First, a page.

Three years after the great success of his 1798 work The Creation, Joseph Haydn premiered another large oratorio, this time celebrating nature throughout the year. While not often performed today, The Seasons is still a tour de force with an enthusiastic following. WRTI’s Susan Lewis has more.
[Music: Haydn, The Seasons, Nos. 1 and 2]
Susan Lewis: The oratorio begins with the end of winter and the arrival of spring. Philadelphia Orchestra Music Director Yannick Nezét-Séguin, who learned the piece when he was just eight years old, finds the contrast so evocative.
Yannick Nezét-Séguin: It’s more telling than anything I know in music. We can so relate to how we feel the seasons, year after year, from being chilled to ah, finally feel the wind is softer on our skin.
SL: Soloists represent three peasants. The chorus sometimes comments on the action; at other times, it becomes part of it. Joe Miller is the director of Philadelphia Symphonic Choir.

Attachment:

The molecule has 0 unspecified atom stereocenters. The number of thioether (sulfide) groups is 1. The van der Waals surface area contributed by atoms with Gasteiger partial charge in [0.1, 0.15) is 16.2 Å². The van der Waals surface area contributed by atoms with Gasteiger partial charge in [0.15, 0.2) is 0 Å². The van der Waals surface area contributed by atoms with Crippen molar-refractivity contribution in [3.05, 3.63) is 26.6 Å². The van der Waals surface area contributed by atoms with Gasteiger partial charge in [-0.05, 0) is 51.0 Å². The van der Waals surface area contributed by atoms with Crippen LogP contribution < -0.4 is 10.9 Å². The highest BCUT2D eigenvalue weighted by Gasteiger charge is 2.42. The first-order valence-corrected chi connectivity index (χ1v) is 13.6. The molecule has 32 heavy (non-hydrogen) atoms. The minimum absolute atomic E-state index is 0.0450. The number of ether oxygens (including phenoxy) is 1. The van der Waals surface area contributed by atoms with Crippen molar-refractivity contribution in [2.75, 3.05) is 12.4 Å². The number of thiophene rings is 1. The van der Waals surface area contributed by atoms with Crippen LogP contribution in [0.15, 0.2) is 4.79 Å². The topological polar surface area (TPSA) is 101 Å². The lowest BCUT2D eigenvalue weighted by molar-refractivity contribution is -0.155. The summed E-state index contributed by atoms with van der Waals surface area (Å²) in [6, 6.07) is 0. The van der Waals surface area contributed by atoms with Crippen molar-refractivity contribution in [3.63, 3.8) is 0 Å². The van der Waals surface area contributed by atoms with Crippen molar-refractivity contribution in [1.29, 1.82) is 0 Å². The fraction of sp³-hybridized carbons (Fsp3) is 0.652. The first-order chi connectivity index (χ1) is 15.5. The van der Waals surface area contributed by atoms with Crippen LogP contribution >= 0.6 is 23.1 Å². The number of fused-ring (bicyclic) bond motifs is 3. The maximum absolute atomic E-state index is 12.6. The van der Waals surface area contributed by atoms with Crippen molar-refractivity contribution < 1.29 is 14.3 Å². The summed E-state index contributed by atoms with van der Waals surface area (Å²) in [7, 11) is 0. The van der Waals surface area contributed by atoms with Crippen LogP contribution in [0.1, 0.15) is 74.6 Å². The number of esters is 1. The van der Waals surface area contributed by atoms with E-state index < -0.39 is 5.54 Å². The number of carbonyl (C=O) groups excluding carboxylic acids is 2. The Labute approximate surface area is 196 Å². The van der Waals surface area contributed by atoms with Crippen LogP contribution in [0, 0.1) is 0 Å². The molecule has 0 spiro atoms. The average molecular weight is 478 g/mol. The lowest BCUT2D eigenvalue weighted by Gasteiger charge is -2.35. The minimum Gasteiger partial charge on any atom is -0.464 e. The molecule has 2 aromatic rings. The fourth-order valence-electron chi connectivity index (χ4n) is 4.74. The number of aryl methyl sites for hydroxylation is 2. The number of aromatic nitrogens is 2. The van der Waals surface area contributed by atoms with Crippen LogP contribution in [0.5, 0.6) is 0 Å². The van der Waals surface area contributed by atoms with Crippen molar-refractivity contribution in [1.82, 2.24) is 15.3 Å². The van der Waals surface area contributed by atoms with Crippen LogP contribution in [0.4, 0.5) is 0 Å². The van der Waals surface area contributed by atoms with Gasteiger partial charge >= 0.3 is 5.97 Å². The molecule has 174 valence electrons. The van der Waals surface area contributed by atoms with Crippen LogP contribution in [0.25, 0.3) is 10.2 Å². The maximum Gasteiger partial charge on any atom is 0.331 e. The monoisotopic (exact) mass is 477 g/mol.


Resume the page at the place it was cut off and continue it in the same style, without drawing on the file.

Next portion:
[Music: Haydn, The Seasons, No. 12]
Joe Miller: So for instance, when the sun comes out for the first time, it’s the chorus that comes in and overwhelms the textures of the orchestra to give that brilliant image of the sun.
SL: There’s also a summer storm, an autumn harvest, and depictions of human seasonal celebrations—subjects not found in purely sacred oratorios.
JM: The Seasons is somewhat sacred, but it also has a drinking scene, and a love scene. The work has a hard time fitting into a box. It’s joyously complex.
SL: And universal in showing the role of nature in our lives, from a scarlet sunrise to a run in the rain to that yearning for spring.